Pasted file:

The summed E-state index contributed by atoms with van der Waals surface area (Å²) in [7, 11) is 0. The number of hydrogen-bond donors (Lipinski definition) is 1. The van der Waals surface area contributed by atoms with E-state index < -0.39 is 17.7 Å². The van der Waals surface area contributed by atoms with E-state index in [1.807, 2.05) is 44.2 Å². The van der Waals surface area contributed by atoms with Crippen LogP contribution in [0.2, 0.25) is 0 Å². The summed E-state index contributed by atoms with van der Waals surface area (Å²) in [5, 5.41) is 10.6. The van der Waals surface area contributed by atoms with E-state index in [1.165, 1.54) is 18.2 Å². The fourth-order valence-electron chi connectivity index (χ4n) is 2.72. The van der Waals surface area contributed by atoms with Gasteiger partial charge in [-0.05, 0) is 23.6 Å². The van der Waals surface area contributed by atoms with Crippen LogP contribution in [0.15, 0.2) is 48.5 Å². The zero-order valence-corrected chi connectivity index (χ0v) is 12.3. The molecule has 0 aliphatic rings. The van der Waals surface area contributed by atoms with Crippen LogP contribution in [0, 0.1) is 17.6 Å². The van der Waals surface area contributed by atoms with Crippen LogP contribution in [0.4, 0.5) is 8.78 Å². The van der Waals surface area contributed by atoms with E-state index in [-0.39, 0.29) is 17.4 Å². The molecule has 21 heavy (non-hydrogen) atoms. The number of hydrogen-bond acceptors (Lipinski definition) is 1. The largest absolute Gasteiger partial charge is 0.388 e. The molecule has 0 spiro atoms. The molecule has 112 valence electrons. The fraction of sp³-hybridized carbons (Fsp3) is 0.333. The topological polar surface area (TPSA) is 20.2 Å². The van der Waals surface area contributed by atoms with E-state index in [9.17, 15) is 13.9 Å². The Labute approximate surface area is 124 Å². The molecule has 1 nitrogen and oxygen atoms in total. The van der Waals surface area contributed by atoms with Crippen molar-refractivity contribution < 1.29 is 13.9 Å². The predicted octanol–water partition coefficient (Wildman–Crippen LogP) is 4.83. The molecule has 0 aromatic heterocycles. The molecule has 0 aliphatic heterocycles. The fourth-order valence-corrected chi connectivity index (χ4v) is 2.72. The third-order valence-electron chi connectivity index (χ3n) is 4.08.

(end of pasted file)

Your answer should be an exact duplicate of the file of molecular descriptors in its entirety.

The summed E-state index contributed by atoms with van der Waals surface area (Å²) in [7, 11) is 0. The number of hydrogen-bond donors (Lipinski definition) is 1. The van der Waals surface area contributed by atoms with E-state index < -0.39 is 17.7 Å². The van der Waals surface area contributed by atoms with E-state index in [1.807, 2.05) is 44.2 Å². The van der Waals surface area contributed by atoms with Crippen LogP contribution in [0.2, 0.25) is 0 Å². The summed E-state index contributed by atoms with van der Waals surface area (Å²) in [5, 5.41) is 10.6. The van der Waals surface area contributed by atoms with E-state index in [1.165, 1.54) is 18.2 Å². The fourth-order valence-electron chi connectivity index (χ4n) is 2.72. The van der Waals surface area contributed by atoms with Gasteiger partial charge in [-0.05, 0) is 23.6 Å². The van der Waals surface area contributed by atoms with Crippen LogP contribution in [0.15, 0.2) is 48.5 Å². The zero-order valence-corrected chi connectivity index (χ0v) is 12.3. The molecule has 0 aliphatic rings. The van der Waals surface area contributed by atoms with Crippen LogP contribution in [0, 0.1) is 17.6 Å². The van der Waals surface area contributed by atoms with Crippen LogP contribution in [0.4, 0.5) is 8.78 Å². The van der Waals surface area contributed by atoms with E-state index in [-0.39, 0.29) is 17.4 Å². The molecule has 21 heavy (non-hydrogen) atoms. The number of hydrogen-bond acceptors (Lipinski definition) is 1. The largest absolute Gasteiger partial charge is 0.388 e. The molecule has 0 spiro atoms. The molecule has 112 valence electrons. The fraction of sp³-hybridized carbons (Fsp3) is 0.333. The topological polar surface area (TPSA) is 20.2 Å². The van der Waals surface area contributed by atoms with E-state index in [9.17, 15) is 13.9 Å². The Labute approximate surface area is 124 Å². The molecule has 1 nitrogen and oxygen atoms in total. The van der Waals surface area contributed by atoms with Crippen molar-refractivity contribution < 1.29 is 13.9 Å². The predicted octanol–water partition coefficient (Wildman–Crippen LogP) is 4.83. The molecule has 0 aromatic heterocycles. The molecule has 0 aliphatic heterocycles. The fourth-order valence-corrected chi connectivity index (χ4v) is 2.72. The third-order valence-electron chi connectivity index (χ3n) is 4.08.